The Columbia space shuttle and its contents rain down on the people of Kiser, Texas, in Kathryn Schwille’s imaginative debut novel that opens six weeks before the invasion of Iraq. Read More
The Space Shuttle Columbia and its contents rain down on the people of Kiser, Texas, in Kathryn Schwille’s imaginative debut novel that opens six weeks before the invasion of Iraq.
What Luck, This Life begins in the aftermath of the 2003 space shuttle disaster, as the townspeople watch their pastures swarm with searchers, and reporters bluster at their doors. A shop owner defends herself against a sexual predator who is pushed to new boldness after he is disinvited to his family reunion. A closeted father facing a divorce that will leave his gifted boy adrift retrieves an astronaut’s remains. An engineer who dreams of orbiting earth joins a search for debris and instead uncovers an old neighbor’s buried longing.
In a chorus of voices spanning places and years, What Luck, This Life explores the Columbia disaster’s surprising fallout for a town beset by the tensions of class, race, and missed opportunity. Evoking Sherwood Anderson’s classic Winesburg, Ohio and Elizabeth Strout’s Olive Kitteridge, the novel’s unforgettable characters struggle with family upheaval and mortality’s grip and a luminous book emerges—filled with heartache, beauty and warmth.
"Kathryn Schwille’s sensibility is reminiscent of Ron Rash, a sort of lyric grittiness, and her keen alertness to human strength and foible brings to mind the late Doris Betts. What Luck, This Life is nothing short of magnificent." —Charlotte Observer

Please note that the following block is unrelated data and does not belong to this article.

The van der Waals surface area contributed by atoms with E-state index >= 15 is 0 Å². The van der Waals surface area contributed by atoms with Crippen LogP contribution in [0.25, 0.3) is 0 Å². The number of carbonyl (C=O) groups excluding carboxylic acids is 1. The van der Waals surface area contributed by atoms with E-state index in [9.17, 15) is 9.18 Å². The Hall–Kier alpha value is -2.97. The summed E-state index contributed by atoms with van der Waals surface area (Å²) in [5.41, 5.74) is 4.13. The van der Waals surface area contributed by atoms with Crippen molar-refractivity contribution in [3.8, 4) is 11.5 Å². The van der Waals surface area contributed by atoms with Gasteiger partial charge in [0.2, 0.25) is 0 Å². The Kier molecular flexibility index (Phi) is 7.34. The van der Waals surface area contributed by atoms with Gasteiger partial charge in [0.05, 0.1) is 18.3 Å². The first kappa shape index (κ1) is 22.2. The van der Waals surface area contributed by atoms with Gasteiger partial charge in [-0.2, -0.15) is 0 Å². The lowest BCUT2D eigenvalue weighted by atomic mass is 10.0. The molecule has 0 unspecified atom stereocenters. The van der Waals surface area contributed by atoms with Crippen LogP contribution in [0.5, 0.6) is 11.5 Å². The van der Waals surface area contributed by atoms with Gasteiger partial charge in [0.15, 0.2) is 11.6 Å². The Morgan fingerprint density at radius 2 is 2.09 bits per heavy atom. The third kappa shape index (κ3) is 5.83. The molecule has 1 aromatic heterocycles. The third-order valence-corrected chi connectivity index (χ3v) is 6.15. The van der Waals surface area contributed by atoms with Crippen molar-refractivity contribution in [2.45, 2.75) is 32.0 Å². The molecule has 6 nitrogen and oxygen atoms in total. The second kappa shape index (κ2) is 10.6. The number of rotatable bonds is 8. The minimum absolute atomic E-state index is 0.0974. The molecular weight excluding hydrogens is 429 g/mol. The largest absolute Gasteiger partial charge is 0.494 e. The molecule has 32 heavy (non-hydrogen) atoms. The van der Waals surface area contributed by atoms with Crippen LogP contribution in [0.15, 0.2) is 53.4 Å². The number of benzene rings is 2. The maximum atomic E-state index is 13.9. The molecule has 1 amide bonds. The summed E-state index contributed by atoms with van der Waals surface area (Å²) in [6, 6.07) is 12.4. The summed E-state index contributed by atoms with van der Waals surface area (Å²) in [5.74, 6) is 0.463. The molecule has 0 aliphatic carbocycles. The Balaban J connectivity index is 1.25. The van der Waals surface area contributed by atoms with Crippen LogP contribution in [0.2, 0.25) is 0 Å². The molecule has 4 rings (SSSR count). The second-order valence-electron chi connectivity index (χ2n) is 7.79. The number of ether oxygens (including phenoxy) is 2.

"Schwille’s prose is vibrant. Among the wreckage, she paints an exuberant natural landscape. Each word of this slim novel is impactful. Despite the characters’ grim undertaking, the world Schwille envisions is one no reader will ever want to leave. In the end, when the sky falls over Kiser, it reminds its inhabitants about their own mortality, that death is one of life’s greatest mysteries and that it can be as fickle and unpredictable as a mechanical malfunction." —Anjali Enjeti for the Atlanta Journal Constitution
"A scream comes across the sky, and there's nothing to compare to it in Schwille's quietly contemplative and affecting first novel...a modern-day Winesburg, Ohio." —Kirkus Reviews
“A century after the publication of Winesburg, Ohio, Kathryn Schwille has created a similarly unexpected, and unexpectedly moving, portrait of a small town: this one in East Texas, in the wake of a tragedy. Her characters speak from the heart; their troubles and small triumphs speak to all of us.” —Andrea Barrett, author of Ship Fever and Archangel
"Kaleidoscopic and incredibly moving, What Luck, This Life is the story of a hardscrabble town and the people who call it home. This is a book full of heart and wisdom." —Thomas Pierce, author of The Afterlives
"What Luck, This Life is an astonishing work of literary talent, surprising at every turn. The novel takes the catastrophe of a space shuttle blowing its fragments across the uninspired landscape of an East Texas town and in the search for remains uncovers a second set of catastrophes and secrets in the lives of the people on the ground. The characters are wild and desperate, but they are also us. For we are all cast out, looking for a return. From the tattered remains of disaster, Schwille creates a glimmering constellation of humanity, a flash of heavenly light. Just thinking about this book makes me feel more alive." —Elaine Neil Orr, author of Swimming Between Worlds
"With this novel, Schwille has given us a landscape of longings, passions, and heartaches so real and deep we can almost walk around in it. The pieces of the Columbia fall on and bring into relief the whole rich array of lives and dramas that exist in Kiser, Texas--every one of them rendered with remarkable feeling. The result is a powerful portrait of Kiser and of the human condition." —Clare Beams, author of We Show What We Have Learned
"Kathryn Schwille's richly descriptive debut novel weaves local drama into a national trauma to illustrate how regular people's lives play out beyond the headlines." —Star Tribune
"Fans of Thomas Pierce and Amy Hill Hearth will appreciate Schwille’s spare, poetic prose and her willingness to examine both the picturesque and the unsavory sides of small-town life. A deeply thought-provoking novel." —Booklist